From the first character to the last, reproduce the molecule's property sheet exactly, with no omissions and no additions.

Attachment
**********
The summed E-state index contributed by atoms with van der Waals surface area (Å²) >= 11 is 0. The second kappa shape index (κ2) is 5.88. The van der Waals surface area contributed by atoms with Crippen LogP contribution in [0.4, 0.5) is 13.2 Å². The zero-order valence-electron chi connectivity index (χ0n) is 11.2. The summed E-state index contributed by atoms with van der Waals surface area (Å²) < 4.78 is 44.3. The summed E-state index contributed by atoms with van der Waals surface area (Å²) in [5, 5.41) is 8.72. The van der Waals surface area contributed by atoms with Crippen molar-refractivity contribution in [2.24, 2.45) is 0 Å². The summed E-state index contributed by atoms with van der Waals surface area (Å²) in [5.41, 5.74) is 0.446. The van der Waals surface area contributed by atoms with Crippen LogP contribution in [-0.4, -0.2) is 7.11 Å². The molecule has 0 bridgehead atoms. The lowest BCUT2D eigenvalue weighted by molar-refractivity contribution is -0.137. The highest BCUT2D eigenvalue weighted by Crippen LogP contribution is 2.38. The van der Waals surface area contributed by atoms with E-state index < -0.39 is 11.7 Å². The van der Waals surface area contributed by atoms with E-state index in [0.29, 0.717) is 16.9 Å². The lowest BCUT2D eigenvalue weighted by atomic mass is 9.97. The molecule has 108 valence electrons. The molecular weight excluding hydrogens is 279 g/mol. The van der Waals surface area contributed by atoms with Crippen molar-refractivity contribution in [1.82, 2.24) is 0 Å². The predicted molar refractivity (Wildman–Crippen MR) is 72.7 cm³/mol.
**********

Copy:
The summed E-state index contributed by atoms with van der Waals surface area (Å²) >= 11 is 0. The second kappa shape index (κ2) is 5.88. The van der Waals surface area contributed by atoms with Crippen LogP contribution in [0.4, 0.5) is 13.2 Å². The zero-order valence-electron chi connectivity index (χ0n) is 11.2. The summed E-state index contributed by atoms with van der Waals surface area (Å²) < 4.78 is 44.3. The summed E-state index contributed by atoms with van der Waals surface area (Å²) in [5, 5.41) is 8.72. The van der Waals surface area contributed by atoms with Crippen molar-refractivity contribution in [2.24, 2.45) is 0 Å². The summed E-state index contributed by atoms with van der Waals surface area (Å²) in [5.41, 5.74) is 0.446. The van der Waals surface area contributed by atoms with Crippen LogP contribution in [-0.4, -0.2) is 7.11 Å². The molecule has 0 bridgehead atoms. The lowest BCUT2D eigenvalue weighted by molar-refractivity contribution is -0.137. The highest BCUT2D eigenvalue weighted by Crippen LogP contribution is 2.38. The van der Waals surface area contributed by atoms with E-state index < -0.39 is 11.7 Å². The van der Waals surface area contributed by atoms with E-state index in [0.29, 0.717) is 16.9 Å². The lowest BCUT2D eigenvalue weighted by atomic mass is 9.97. The molecule has 108 valence electrons. The molecular weight excluding hydrogens is 279 g/mol. The van der Waals surface area contributed by atoms with Crippen molar-refractivity contribution in [1.82, 2.24) is 0 Å². The predicted molar refractivity (Wildman–Crippen MR) is 72.7 cm³/mol.